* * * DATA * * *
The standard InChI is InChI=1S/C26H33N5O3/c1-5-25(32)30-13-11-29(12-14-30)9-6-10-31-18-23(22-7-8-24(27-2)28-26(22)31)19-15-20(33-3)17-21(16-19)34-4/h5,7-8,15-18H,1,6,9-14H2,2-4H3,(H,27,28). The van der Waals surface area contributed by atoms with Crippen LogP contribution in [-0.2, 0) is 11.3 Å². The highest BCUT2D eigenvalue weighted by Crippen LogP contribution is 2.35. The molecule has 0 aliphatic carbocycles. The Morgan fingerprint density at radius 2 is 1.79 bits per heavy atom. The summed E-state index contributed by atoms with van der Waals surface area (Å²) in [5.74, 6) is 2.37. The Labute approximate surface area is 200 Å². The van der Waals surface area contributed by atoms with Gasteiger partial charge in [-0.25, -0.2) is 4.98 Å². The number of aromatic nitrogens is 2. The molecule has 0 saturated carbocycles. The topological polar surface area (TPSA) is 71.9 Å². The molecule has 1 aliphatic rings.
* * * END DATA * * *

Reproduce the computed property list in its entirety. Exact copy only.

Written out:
The standard InChI is InChI=1S/C26H33N5O3/c1-5-25(32)30-13-11-29(12-14-30)9-6-10-31-18-23(22-7-8-24(27-2)28-26(22)31)19-15-20(33-3)17-21(16-19)34-4/h5,7-8,15-18H,1,6,9-14H2,2-4H3,(H,27,28). The van der Waals surface area contributed by atoms with Crippen LogP contribution in [-0.2, 0) is 11.3 Å². The highest BCUT2D eigenvalue weighted by Crippen LogP contribution is 2.35. The molecule has 0 aliphatic carbocycles. The Morgan fingerprint density at radius 2 is 1.79 bits per heavy atom. The summed E-state index contributed by atoms with van der Waals surface area (Å²) in [5.74, 6) is 2.37. The Labute approximate surface area is 200 Å². The van der Waals surface area contributed by atoms with Gasteiger partial charge in [-0.25, -0.2) is 4.98 Å². The number of aromatic nitrogens is 2. The molecule has 0 saturated carbocycles. The topological polar surface area (TPSA) is 71.9 Å². The molecule has 1 aliphatic rings.